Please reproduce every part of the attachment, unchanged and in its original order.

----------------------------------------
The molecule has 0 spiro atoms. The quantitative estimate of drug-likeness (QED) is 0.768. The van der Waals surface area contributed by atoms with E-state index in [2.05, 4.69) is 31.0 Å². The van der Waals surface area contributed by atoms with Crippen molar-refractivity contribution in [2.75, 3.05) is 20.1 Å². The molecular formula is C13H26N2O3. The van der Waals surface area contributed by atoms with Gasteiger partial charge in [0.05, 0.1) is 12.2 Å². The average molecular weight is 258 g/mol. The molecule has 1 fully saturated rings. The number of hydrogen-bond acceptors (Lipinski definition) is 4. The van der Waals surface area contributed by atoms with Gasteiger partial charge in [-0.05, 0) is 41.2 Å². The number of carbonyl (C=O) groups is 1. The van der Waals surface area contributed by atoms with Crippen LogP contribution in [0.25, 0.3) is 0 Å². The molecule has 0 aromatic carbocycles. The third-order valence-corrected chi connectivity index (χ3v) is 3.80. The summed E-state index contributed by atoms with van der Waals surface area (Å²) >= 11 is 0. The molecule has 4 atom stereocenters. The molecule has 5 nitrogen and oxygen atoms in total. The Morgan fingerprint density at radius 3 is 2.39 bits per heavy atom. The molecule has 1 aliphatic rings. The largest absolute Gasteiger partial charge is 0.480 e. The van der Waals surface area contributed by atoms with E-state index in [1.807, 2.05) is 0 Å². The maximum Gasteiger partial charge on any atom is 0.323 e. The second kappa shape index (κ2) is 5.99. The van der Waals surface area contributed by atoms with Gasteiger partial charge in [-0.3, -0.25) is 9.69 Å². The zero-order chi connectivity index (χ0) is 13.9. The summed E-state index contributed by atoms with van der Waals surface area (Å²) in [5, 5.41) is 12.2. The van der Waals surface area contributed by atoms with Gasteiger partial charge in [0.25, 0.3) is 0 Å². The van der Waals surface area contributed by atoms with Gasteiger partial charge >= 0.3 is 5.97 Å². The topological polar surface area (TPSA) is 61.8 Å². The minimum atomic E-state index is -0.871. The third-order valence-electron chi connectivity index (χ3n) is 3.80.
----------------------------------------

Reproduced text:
The molecule has 0 spiro atoms. The quantitative estimate of drug-likeness (QED) is 0.768. The van der Waals surface area contributed by atoms with E-state index in [2.05, 4.69) is 31.0 Å². The van der Waals surface area contributed by atoms with Crippen molar-refractivity contribution in [2.75, 3.05) is 20.1 Å². The molecular formula is C13H26N2O3. The van der Waals surface area contributed by atoms with Gasteiger partial charge in [0.05, 0.1) is 12.2 Å². The average molecular weight is 258 g/mol. The molecule has 1 fully saturated rings. The number of hydrogen-bond acceptors (Lipinski definition) is 4. The van der Waals surface area contributed by atoms with Gasteiger partial charge in [-0.05, 0) is 41.2 Å². The number of carbonyl (C=O) groups is 1. The van der Waals surface area contributed by atoms with Crippen LogP contribution in [0.25, 0.3) is 0 Å². The molecule has 0 aromatic carbocycles. The third-order valence-corrected chi connectivity index (χ3v) is 3.80. The summed E-state index contributed by atoms with van der Waals surface area (Å²) >= 11 is 0. The molecule has 4 atom stereocenters. The molecule has 5 nitrogen and oxygen atoms in total. The Morgan fingerprint density at radius 3 is 2.39 bits per heavy atom. The molecule has 1 aliphatic rings. The largest absolute Gasteiger partial charge is 0.480 e. The van der Waals surface area contributed by atoms with E-state index in [1.807, 2.05) is 0 Å². The maximum Gasteiger partial charge on any atom is 0.323 e. The second kappa shape index (κ2) is 5.99. The van der Waals surface area contributed by atoms with Gasteiger partial charge in [-0.3, -0.25) is 9.69 Å². The zero-order chi connectivity index (χ0) is 13.9. The summed E-state index contributed by atoms with van der Waals surface area (Å²) in [5, 5.41) is 12.2. The van der Waals surface area contributed by atoms with Gasteiger partial charge in [0.25, 0.3) is 0 Å². The van der Waals surface area contributed by atoms with Gasteiger partial charge >= 0.3 is 5.97 Å². The topological polar surface area (TPSA) is 61.8 Å². The minimum atomic E-state index is -0.871. The third-order valence-electron chi connectivity index (χ3n) is 3.80.